Ask the VR Photography Experts

Q: Is there significant advantage to shooting panoramas on film instead of with the latest digital cameras. I’ve heard that 35mm film has no better resolution (in lines per mm) than my new Canon 1D, and I am seeing quite a difference in sharpness of my digital pictures compared with my older 35mm film images. Is there any resolution or sharpness difference between shooting on film and scanning, instead of shooting digitally from the outset?

September, 2003

A: While this seems like it would be a simple comparison, it actually is somewhat complicated because of the vast differences between various films, as well as the variations between optical systems and digital sensors themselves.

"Sharpness" of a film is usually measured by its ability to resolve the difference between light and dark lines of varying size. The smaller the contrasting lines and spaces that can be resolved, the greater the resolving power (resolution). Thus lines/mm (or lines of resolution) are used as a primary measure of a film's potential sharpness. (Note that other factors influence "perceived sharpness" including granularity, contrast and even viewing methods. There will be a difference in both perceived and measured sharpness depending on whether the image is front lit vs. back lit, viewed as a glossy or matte print, etc.) There are many other factors that are involved in "sharpness" of an image as well, including shutter speed and movement during exposure, lens aperture, focal length, depth of field and even contrast.

Actual resolving power itself is influenced by a number of factors beyond a film's resolution. Camera lens, printing material, projection optics & screen texture, scanner optics & sensor limitations, monitor or display resolution, etc. all play a part in the result. For example, if a lens with a resolving power of 200 lines/mm is used with film resolving 50 lines/mm, the combined resolving power is only 40 lines/mm.

(The formula is 1/R = 1/r1 + 1/r2 + 1/r3... where R equals total resolving power and each r represents the respective resolving power of the components.)

For the sake of illustration, let's consider as examples Fuji 35mm films. Their resolving powers are published in the Fuji Professional Data Guide.

Fujicolor Reala and Superia 100 both have resolving powers of 63 lines/mm or 125 lines/mm when shot against low low high contrast resolution targets respectively. Fuji Velvia is a widely acclaimed "sharp" slide film with 80 lines/mm resolution against a low contrast target and 160 lines/mm against high contrast. From these, we can assign a range between 60 and 160 lines/mm to represent 35mm film resolution.

Converting this to a pixel or digital equivalent is a bit dicey, and requires certain assumptions that may not be technically accurate -- but in the interest of simplifying the concept, we'll proceed as follows.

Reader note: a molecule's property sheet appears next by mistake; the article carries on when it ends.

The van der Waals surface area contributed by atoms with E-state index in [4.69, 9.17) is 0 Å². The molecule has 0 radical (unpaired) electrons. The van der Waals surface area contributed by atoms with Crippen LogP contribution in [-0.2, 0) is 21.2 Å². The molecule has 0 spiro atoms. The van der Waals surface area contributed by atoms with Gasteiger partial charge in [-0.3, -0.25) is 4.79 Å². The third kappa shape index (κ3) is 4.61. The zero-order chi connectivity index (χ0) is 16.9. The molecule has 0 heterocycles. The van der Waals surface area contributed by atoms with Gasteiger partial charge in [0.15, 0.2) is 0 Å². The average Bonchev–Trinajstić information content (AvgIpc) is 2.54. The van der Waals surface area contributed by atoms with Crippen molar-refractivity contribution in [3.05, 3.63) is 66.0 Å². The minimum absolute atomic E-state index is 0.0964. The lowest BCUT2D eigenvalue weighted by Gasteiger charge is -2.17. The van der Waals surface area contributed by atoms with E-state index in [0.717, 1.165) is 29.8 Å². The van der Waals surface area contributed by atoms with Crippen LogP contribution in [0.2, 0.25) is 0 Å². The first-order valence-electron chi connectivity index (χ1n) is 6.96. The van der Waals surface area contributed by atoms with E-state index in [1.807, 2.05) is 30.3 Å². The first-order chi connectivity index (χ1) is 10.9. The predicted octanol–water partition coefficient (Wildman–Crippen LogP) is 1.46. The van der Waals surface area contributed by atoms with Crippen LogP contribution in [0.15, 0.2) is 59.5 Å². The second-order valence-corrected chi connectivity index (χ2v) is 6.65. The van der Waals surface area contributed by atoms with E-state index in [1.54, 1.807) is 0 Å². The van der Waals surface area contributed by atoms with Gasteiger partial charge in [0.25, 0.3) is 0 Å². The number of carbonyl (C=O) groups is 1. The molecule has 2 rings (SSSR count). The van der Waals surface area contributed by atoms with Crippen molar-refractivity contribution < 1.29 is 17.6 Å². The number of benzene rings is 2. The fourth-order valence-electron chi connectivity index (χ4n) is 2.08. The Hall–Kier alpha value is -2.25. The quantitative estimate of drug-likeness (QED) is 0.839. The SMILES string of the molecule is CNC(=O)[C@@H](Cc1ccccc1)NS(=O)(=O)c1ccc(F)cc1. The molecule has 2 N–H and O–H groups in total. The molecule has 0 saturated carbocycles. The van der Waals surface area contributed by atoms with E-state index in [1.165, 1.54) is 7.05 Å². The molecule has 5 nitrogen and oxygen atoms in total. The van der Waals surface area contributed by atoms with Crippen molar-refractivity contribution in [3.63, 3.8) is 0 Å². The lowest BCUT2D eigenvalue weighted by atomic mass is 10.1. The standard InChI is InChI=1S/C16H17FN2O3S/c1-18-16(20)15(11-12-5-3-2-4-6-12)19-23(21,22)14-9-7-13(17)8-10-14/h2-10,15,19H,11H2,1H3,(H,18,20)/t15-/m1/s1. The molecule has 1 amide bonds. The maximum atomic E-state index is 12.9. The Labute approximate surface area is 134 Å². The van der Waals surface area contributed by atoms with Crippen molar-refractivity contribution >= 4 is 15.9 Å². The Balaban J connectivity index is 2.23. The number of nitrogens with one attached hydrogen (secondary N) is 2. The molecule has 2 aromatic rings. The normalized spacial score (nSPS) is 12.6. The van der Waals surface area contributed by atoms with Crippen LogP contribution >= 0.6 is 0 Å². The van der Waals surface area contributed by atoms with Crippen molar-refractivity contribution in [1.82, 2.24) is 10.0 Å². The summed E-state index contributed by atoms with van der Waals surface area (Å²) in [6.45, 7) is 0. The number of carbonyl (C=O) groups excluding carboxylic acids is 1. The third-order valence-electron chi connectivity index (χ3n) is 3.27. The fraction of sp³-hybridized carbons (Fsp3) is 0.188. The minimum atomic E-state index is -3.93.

A 35mm film frame is approximately 24mm x 36 mm. Thus, to get an approximate pixel equivalent you'd multiply 24mm x lines/mm x 36mm x lines/mm for equivalent data. (This is then multiplied by 3 for 8-bit RGB color to get the uncompressed file size for the resulting image.)

Reala & Superia 100

24mm x 60 x 36mm x 60 = 3,110,400 pixels (equivalent) or about an 8.9 MB file


24mm x 160 x 36mm x 160 = 22,118,400 pixels (equivalent.) or about a 63.3 MB file

Compare this to the advertised performance of professional digital cameras such as:

Nikon D1x (5,327,776 pixels)
Canon EOS 10D (6,518,336 pixels)
Canon EOS 1Ds (10,989.056 pixels)
Kodak DCS 14n (13,898,880 pixels)

While these cameras are now approaching the resolution capabilities of some films, they have not yet surpassed film in maximum resolution nor in other areas of performance.

However, much of this is probably moot to most VR photographers since we generally do not need this much resolution for either panoramic or object shooting. Most current VR software applications have memory and output size limitations, which make it difficult (and slow) to stitch a dozen 41 MB images together, such as those shot with Kodak’s DCS 14n.

Perhaps the best recent improvement to pro digital cameras is that some of them now have full-frame image sensors, meaning that panoramic VR photographers can finally take full advantage of the ultra-wide focal lengths of our existing lenses when shooting digitally.

However, one still has to deal with organizing, cataloging, storage and work flow in the digital world, which often require different systems than those we use for film. Also, there are archival concerns related to digital originals and whether future systems and software applications (20 or more years from now) will still be able to effectively handle today's proprietary digital camera formats.

Proprietary formats aside, many of us might think that today’s JPEG and TIFF formats will be around forever. We should however remember that an entire video industry thought the same thing about Betamax, 3/4” tape and a variety of other formats that are virtually non-existent today. In fifty years, it will probably still be fairly simple to scan a piece of film. Based on the history of the computer industry however, it may not even be possible to find a working drive to read today's CDs or DVDs then.

The good news is that today we at least have reasonable choices between shooting film vs. digital. Overall costs are close to being equivalent for many applications. However, making a complete switch to digital is still expensive, and goes far beyond the cost of simply purchasing a new camera.

For further information, see Technical Note: Film vs. Digital for Panoramic Capture

- Scott Highton